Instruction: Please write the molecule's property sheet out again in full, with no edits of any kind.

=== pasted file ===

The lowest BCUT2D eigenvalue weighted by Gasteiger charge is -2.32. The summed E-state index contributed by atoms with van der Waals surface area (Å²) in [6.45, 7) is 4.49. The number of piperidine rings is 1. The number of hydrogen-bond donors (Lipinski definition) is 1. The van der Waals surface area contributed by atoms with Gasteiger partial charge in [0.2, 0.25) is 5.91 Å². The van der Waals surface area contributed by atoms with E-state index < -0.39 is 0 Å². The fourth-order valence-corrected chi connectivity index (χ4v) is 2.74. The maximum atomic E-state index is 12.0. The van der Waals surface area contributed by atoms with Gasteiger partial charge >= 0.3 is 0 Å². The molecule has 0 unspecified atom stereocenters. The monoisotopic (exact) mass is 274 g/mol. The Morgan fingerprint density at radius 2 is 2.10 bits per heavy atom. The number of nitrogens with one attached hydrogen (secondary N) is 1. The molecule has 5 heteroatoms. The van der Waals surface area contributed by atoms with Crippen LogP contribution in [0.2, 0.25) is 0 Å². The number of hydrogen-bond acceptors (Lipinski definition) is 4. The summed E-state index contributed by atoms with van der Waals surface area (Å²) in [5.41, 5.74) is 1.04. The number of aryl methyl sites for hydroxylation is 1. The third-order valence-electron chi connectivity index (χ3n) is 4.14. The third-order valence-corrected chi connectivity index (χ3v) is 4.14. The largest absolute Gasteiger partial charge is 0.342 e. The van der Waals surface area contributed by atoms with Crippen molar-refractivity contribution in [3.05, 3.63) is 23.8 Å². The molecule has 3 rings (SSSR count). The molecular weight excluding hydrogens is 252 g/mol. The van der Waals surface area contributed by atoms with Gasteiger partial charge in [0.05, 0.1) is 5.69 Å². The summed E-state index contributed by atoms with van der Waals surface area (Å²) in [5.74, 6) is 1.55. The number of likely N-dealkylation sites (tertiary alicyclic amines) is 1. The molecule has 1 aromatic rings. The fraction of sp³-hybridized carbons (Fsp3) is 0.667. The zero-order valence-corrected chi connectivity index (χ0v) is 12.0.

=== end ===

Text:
The lowest BCUT2D eigenvalue weighted by Gasteiger charge is -2.32. The summed E-state index contributed by atoms with van der Waals surface area (Å²) in [6.45, 7) is 4.49. The number of piperidine rings is 1. The number of hydrogen-bond donors (Lipinski definition) is 1. The van der Waals surface area contributed by atoms with Gasteiger partial charge in [0.2, 0.25) is 5.91 Å². The van der Waals surface area contributed by atoms with E-state index < -0.39 is 0 Å². The fourth-order valence-corrected chi connectivity index (χ4v) is 2.74. The maximum atomic E-state index is 12.0. The van der Waals surface area contributed by atoms with Gasteiger partial charge >= 0.3 is 0 Å². The molecule has 0 unspecified atom stereocenters. The monoisotopic (exact) mass is 274 g/mol. The Morgan fingerprint density at radius 2 is 2.10 bits per heavy atom. The number of nitrogens with one attached hydrogen (secondary N) is 1. The molecule has 5 heteroatoms. The van der Waals surface area contributed by atoms with Crippen LogP contribution in [0.2, 0.25) is 0 Å². The number of hydrogen-bond acceptors (Lipinski definition) is 4. The summed E-state index contributed by atoms with van der Waals surface area (Å²) in [5.41, 5.74) is 1.04. The number of aryl methyl sites for hydroxylation is 1. The third-order valence-electron chi connectivity index (χ3n) is 4.14. The third-order valence-corrected chi connectivity index (χ3v) is 4.14. The largest absolute Gasteiger partial charge is 0.342 e. The van der Waals surface area contributed by atoms with Crippen molar-refractivity contribution in [3.05, 3.63) is 23.8 Å². The molecule has 3 rings (SSSR count). The molecular weight excluding hydrogens is 252 g/mol. The van der Waals surface area contributed by atoms with Gasteiger partial charge in [0.05, 0.1) is 5.69 Å². The summed E-state index contributed by atoms with van der Waals surface area (Å²) in [5.74, 6) is 1.55. The number of likely N-dealkylation sites (tertiary alicyclic amines) is 1. The molecule has 1 aromatic rings. The fraction of sp³-hybridized carbons (Fsp3) is 0.667. The zero-order valence-corrected chi connectivity index (χ0v) is 12.0.